This empirical analysis of a microeconomic dataset for the year 1992 and 833 Dutch industrial firms finds that innovativeness (i.e. the share of ?radically or completely new products? in turnover) is related to the length of the product life cycle, R&D intensity and technological opportunities at firm level. The Schumpeterian notion that entree barriers, market power and market concentration are important for innovativeness is contested by our findings as firm size, the concentration ratio, persistence of profit parameters, and entry and exit rates turn out to be insignificant. On average, knowledge protection by patenting reduces the firms? innovation performance whereas market-induced knowledge protection created by first mover advantages increases innovativeness at the firm level. Our investigation supports the notion of modern innovation theory that co-operation between suppliers, main producers and users improves firms? innovation performance.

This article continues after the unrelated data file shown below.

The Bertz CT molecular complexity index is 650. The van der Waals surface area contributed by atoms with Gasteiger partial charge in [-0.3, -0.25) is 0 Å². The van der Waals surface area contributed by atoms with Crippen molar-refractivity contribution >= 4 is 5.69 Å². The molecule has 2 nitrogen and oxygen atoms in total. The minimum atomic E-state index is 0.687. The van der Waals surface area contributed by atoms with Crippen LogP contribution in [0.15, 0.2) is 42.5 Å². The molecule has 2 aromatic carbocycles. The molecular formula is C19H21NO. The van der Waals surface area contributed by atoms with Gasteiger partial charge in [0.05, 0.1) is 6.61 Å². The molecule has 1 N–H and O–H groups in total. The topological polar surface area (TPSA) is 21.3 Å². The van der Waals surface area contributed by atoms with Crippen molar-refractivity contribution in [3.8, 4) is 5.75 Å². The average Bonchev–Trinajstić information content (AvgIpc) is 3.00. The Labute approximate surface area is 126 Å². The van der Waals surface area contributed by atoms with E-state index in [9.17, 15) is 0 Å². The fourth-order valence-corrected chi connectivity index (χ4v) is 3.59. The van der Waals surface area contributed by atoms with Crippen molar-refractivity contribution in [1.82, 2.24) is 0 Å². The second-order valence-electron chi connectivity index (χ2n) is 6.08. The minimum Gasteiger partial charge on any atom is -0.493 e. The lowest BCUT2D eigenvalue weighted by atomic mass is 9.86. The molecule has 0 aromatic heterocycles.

Research Centre for Economic Policy (OCFEB)

Roelandt, Th.J.A, Gerbrands, P.W.L, & van Bergeijk, P.A.G. (2003). Markets and innovativeness: Does structure influence innovation performance?. Retrieved from